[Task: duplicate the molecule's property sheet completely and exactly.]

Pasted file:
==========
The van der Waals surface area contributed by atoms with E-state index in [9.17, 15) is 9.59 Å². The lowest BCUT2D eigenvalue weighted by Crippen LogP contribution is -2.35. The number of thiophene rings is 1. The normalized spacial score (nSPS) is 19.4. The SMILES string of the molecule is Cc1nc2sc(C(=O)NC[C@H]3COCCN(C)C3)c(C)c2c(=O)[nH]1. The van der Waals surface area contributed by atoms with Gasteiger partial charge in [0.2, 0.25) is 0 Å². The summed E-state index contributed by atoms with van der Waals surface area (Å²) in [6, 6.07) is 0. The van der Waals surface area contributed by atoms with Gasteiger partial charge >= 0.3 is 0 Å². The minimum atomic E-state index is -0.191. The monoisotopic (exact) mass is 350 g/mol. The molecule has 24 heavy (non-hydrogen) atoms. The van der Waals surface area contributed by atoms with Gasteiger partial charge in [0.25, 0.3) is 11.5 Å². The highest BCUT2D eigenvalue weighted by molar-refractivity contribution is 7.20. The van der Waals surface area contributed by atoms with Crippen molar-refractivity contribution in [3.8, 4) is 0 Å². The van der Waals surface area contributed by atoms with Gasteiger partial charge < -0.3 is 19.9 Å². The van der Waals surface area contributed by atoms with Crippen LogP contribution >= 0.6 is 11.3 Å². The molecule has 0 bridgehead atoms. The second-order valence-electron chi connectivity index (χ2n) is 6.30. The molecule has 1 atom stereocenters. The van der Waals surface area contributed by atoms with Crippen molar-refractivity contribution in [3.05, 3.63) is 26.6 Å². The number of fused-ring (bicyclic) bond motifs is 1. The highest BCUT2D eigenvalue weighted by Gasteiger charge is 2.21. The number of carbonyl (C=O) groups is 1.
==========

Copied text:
The van der Waals surface area contributed by atoms with E-state index in [9.17, 15) is 9.59 Å². The lowest BCUT2D eigenvalue weighted by Crippen LogP contribution is -2.35. The number of thiophene rings is 1. The normalized spacial score (nSPS) is 19.4. The SMILES string of the molecule is Cc1nc2sc(C(=O)NC[C@H]3COCCN(C)C3)c(C)c2c(=O)[nH]1. The van der Waals surface area contributed by atoms with Gasteiger partial charge in [0.2, 0.25) is 0 Å². The summed E-state index contributed by atoms with van der Waals surface area (Å²) in [6, 6.07) is 0. The van der Waals surface area contributed by atoms with Gasteiger partial charge >= 0.3 is 0 Å². The minimum atomic E-state index is -0.191. The monoisotopic (exact) mass is 350 g/mol. The molecule has 24 heavy (non-hydrogen) atoms. The van der Waals surface area contributed by atoms with Gasteiger partial charge in [0.25, 0.3) is 11.5 Å². The highest BCUT2D eigenvalue weighted by molar-refractivity contribution is 7.20. The van der Waals surface area contributed by atoms with Crippen molar-refractivity contribution in [3.8, 4) is 0 Å². The van der Waals surface area contributed by atoms with Gasteiger partial charge < -0.3 is 19.9 Å². The van der Waals surface area contributed by atoms with Crippen LogP contribution >= 0.6 is 11.3 Å². The molecule has 0 bridgehead atoms. The second-order valence-electron chi connectivity index (χ2n) is 6.30. The molecule has 1 atom stereocenters. The van der Waals surface area contributed by atoms with Crippen molar-refractivity contribution in [3.05, 3.63) is 26.6 Å². The number of fused-ring (bicyclic) bond motifs is 1. The highest BCUT2D eigenvalue weighted by Gasteiger charge is 2.21. The number of carbonyl (C=O) groups is 1.